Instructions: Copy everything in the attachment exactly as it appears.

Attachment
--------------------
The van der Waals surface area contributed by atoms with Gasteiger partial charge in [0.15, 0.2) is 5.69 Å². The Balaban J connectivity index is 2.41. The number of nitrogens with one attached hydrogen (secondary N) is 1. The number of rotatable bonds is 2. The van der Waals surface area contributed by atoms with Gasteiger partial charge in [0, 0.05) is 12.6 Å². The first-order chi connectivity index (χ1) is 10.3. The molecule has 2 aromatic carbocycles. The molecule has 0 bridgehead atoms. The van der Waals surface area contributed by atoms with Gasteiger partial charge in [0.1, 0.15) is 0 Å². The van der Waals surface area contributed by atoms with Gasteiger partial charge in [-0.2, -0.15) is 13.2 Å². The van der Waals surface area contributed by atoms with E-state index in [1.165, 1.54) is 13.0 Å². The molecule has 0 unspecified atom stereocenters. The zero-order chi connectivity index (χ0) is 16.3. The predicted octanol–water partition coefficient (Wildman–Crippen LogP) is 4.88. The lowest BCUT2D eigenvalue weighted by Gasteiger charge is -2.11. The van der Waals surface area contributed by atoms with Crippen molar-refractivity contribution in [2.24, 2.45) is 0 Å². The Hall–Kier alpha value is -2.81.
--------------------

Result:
The van der Waals surface area contributed by atoms with Gasteiger partial charge in [0.15, 0.2) is 5.69 Å². The Balaban J connectivity index is 2.41. The number of nitrogens with one attached hydrogen (secondary N) is 1. The number of rotatable bonds is 2. The van der Waals surface area contributed by atoms with Gasteiger partial charge in [0, 0.05) is 12.6 Å². The first-order chi connectivity index (χ1) is 10.3. The molecule has 2 aromatic carbocycles. The molecule has 0 bridgehead atoms. The van der Waals surface area contributed by atoms with Gasteiger partial charge in [0.1, 0.15) is 0 Å². The van der Waals surface area contributed by atoms with Gasteiger partial charge in [-0.2, -0.15) is 13.2 Å². The van der Waals surface area contributed by atoms with E-state index in [1.165, 1.54) is 13.0 Å². The molecule has 0 unspecified atom stereocenters. The zero-order chi connectivity index (χ0) is 16.3. The predicted octanol–water partition coefficient (Wildman–Crippen LogP) is 4.88. The lowest BCUT2D eigenvalue weighted by Gasteiger charge is -2.11. The van der Waals surface area contributed by atoms with Crippen molar-refractivity contribution in [2.24, 2.45) is 0 Å². The Hall–Kier alpha value is -2.81.